The NEH is a federal agency that has been around since 1965. The NEH is one of the largest funders of humanities programs in the US, and the organization offers grants to libraries, colleges, universities, museums, and public media—as well as individual scholars. Their goal is to strengthen the institutional base of humanities and provide access to quality cultural and educational resources.
HERA is a professional humanities organization for humanities teachers, scholars, and museum directors. This organization is committed to promoting the teaching and understanding of humanities across disciplines. The organization puts on conferences and offers scholarships, as well as a handful of online resources. The site provides some aggregated information—such as a list of colleges and universities with humanities programs, job postings, and more. Additionally, the site allows humanities professionals to join and periodically puts out a call for papers.
ACH is a professional association for those engaged in the digital humanities. Digital humanities is a broad term, used to describe computer-based research, software, and resource creation that brings our cultural assets into the digital age.
Membership aims to connect digital humanities professionals, and fees serve as a means of providing support to academic journals, scholarships, and development opportunities. Additionally, members can get involved in a wide range of networking opportunities
Choosing an Accredited College
Accreditation is an important indicator that a program meets a certain quality standard. While many of the benefits of a humanities degree are less defined than STEM concentrations—think soft skills, the ability to write well, think critically, and so on – still, most employers look for a degree from an accredited institution.
If you’re looking for a top-notch humanities education, regionally accredited schools are often considered the best bet. There are six major accrediting bodies in the US—divided by region. And nearly 85% of all schools in the country have been accredited by their regional association.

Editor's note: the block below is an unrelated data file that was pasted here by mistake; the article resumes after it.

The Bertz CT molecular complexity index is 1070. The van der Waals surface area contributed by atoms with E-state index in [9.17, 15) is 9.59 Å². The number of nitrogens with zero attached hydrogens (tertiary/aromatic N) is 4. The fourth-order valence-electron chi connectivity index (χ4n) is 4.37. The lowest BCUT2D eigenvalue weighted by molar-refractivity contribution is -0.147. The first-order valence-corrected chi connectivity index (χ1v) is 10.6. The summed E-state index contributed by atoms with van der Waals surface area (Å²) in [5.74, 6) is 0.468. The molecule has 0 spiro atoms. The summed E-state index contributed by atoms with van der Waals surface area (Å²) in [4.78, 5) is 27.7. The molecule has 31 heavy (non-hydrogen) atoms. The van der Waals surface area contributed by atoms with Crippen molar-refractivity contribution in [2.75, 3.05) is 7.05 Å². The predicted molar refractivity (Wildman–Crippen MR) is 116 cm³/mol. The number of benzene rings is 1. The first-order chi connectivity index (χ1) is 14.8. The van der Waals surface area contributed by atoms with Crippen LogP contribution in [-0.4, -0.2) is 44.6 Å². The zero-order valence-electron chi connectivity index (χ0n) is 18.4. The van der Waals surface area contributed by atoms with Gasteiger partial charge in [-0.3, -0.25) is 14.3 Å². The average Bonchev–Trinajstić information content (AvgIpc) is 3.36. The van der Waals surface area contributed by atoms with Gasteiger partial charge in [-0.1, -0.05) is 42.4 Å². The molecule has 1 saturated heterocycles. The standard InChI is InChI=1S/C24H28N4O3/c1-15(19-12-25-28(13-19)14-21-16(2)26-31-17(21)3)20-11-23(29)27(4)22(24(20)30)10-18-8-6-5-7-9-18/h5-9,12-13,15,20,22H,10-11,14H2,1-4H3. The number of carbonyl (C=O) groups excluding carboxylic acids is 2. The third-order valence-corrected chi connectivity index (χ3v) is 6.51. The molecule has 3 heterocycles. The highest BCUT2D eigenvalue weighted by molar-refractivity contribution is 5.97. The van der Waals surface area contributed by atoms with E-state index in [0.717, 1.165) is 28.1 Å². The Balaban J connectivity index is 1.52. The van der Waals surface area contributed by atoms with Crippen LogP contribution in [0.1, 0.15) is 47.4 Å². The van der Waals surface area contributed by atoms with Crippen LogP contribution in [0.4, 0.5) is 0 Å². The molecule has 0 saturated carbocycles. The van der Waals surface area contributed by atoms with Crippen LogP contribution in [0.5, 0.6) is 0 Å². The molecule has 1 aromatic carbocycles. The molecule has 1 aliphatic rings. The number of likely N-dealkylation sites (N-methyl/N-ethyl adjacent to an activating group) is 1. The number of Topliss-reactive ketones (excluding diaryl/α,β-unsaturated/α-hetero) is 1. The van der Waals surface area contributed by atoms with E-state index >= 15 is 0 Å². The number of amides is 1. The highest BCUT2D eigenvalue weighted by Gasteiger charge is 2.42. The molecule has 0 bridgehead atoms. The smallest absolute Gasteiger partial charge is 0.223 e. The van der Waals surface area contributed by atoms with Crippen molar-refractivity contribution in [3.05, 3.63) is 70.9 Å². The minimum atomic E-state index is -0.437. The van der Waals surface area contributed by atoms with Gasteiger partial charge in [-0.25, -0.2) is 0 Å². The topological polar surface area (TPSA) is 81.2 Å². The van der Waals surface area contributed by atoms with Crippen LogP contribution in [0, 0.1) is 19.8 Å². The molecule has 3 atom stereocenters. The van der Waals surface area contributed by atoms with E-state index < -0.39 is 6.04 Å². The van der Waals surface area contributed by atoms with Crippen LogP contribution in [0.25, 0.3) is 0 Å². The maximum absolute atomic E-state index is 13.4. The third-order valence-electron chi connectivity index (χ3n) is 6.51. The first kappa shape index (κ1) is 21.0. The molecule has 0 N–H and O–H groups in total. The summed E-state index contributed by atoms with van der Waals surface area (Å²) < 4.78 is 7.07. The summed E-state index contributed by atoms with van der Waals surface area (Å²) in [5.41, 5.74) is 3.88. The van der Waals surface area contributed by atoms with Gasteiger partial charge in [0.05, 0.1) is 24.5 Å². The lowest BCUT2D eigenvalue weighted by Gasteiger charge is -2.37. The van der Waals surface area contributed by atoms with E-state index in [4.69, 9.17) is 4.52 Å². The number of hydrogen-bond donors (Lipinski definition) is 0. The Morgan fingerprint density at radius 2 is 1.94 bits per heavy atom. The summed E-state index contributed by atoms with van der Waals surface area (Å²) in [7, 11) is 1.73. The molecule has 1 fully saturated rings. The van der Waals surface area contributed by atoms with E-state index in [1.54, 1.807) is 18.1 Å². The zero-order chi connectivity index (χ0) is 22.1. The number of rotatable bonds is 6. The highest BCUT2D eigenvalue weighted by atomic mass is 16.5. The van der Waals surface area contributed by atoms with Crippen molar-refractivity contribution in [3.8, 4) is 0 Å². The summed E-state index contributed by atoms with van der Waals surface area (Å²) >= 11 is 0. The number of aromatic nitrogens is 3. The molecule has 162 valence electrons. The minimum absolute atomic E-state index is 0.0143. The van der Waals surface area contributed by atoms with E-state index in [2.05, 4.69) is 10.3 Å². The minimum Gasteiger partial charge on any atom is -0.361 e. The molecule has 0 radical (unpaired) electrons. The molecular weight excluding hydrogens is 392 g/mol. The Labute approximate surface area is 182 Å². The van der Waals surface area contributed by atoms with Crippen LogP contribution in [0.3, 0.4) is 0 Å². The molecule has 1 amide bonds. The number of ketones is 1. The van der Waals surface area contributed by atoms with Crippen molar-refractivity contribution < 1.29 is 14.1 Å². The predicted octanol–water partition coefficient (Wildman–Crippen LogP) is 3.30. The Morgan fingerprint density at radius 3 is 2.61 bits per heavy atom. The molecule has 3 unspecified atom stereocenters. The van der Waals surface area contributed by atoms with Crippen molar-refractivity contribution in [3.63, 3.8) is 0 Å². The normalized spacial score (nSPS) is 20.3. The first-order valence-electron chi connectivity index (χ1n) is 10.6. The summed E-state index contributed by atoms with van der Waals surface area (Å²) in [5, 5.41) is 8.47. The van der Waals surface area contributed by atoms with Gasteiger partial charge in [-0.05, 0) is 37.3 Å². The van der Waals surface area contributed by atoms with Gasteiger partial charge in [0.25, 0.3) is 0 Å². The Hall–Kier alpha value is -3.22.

If you’re looking at online programs, though, things can get a bit murky. Not all online programs are regionally accredited—more have the national designation. We recommend doing some research before you start applying to schools. An excellent place to start is CHEA—The Council for Higher Education Accreditation. They have a database you can search through to find out if the programs you’re looking at have the regional seal of approval.
National accreditation is less rigorous than regional accreditation, focusing more on career learning and a practical approach to education—which may be appealing to students looking to advance their on-the-job expertise. Nationally accredited program credits may not be accepted in transfer if you choose to enroll in a different school. so do your research if you are looking to attend a nationally accredited school.
Online vs. On-Campus vs. Hybrid
Today, students have the opportunity to choose a program that works for them. Whether that’s a traditional on-campus experience or a hybrid learning environment where students take some classes in-person and others online. Online humanities courses are more flexible than on-campus programs, as many are asynchronous. Meaning, students don’t need to be online at a specific time. They can work at their own pace, so long as they meet deadlines.
Because many humanities concentrations are focused on self-guided work, as is, it’s a natural fit for the online student. You’ll likely spend a lot of time doing research, writing papers, and reading and analyzing text. That said, another critical element of a humanities education is the discussion. In an on-campus setting, students can discuss their ideas and debate issues in person. As such, you’ll want to make sure that the school you choose provides online channels for discussion—and potentially some in-person lectures, video chats, or some other form of human connection.
Does the College Have Post-Graduate Job Placement Help & Assistance?
Another factor you’ll want to consider is whether the program has post-graduate job assistance or some mentorship opportunity. Many schools have career centers, alumni groups, or support from local businesses. In some cases, schools even provide prospective employers with a list of recent graduates or present students looking for recruitment opportunities.
Granted, with humanities a career path isn’t entirely as defined as other disciplines. Still, making those alumni connections, meeting donors, and working with a mentor can give you a leg up when the time comes to look for work.
Why You Need to Consider that Rating/Accreditation Can Affect Your Salary
As we mentioned, accreditation is a big deal. When it comes to looking for a job, many employers look at where you went to school. While an Ivy League education isn’t mandatory, employers generally like to see that you’ve completed your degree from a reputable institution.
Lack of accreditation may bar you from certain job prospects. For example, if a job requires a bachelor’s degree at a minimum, a bachelor’s degree from school without accreditation isn’t seen as a real degree.
Liberal Arts Degrees & Career Paths